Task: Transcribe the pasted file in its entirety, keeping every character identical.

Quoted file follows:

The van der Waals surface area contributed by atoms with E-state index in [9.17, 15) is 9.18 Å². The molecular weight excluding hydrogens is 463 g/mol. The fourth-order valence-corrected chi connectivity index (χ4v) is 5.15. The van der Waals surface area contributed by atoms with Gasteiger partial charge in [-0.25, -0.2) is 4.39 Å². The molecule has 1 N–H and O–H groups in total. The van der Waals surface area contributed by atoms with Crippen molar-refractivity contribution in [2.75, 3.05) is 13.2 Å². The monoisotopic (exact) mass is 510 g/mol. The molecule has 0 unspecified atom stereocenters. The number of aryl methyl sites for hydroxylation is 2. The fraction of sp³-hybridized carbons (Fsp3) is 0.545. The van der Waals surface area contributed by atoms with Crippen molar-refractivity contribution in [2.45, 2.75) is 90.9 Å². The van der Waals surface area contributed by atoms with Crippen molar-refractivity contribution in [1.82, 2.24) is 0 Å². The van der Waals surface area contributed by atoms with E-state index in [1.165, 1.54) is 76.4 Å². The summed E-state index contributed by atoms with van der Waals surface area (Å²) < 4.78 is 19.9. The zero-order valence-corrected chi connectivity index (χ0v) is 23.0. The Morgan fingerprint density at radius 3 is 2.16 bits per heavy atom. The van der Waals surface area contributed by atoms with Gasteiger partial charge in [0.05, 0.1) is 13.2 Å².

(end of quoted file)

The van der Waals surface area contributed by atoms with E-state index in [9.17, 15) is 9.18 Å². The molecular weight excluding hydrogens is 463 g/mol. The fourth-order valence-corrected chi connectivity index (χ4v) is 5.15. The van der Waals surface area contributed by atoms with Gasteiger partial charge in [-0.25, -0.2) is 4.39 Å². The molecule has 1 N–H and O–H groups in total. The van der Waals surface area contributed by atoms with Crippen molar-refractivity contribution in [2.75, 3.05) is 13.2 Å². The monoisotopic (exact) mass is 510 g/mol. The molecule has 0 unspecified atom stereocenters. The number of aryl methyl sites for hydroxylation is 2. The fraction of sp³-hybridized carbons (Fsp3) is 0.545. The van der Waals surface area contributed by atoms with Crippen molar-refractivity contribution in [2.45, 2.75) is 90.9 Å². The van der Waals surface area contributed by atoms with Crippen molar-refractivity contribution in [1.82, 2.24) is 0 Å². The van der Waals surface area contributed by atoms with E-state index in [1.165, 1.54) is 76.4 Å². The summed E-state index contributed by atoms with van der Waals surface area (Å²) < 4.78 is 19.9. The zero-order valence-corrected chi connectivity index (χ0v) is 23.0. The Morgan fingerprint density at radius 3 is 2.16 bits per heavy atom. The van der Waals surface area contributed by atoms with Gasteiger partial charge in [0.05, 0.1) is 13.2 Å².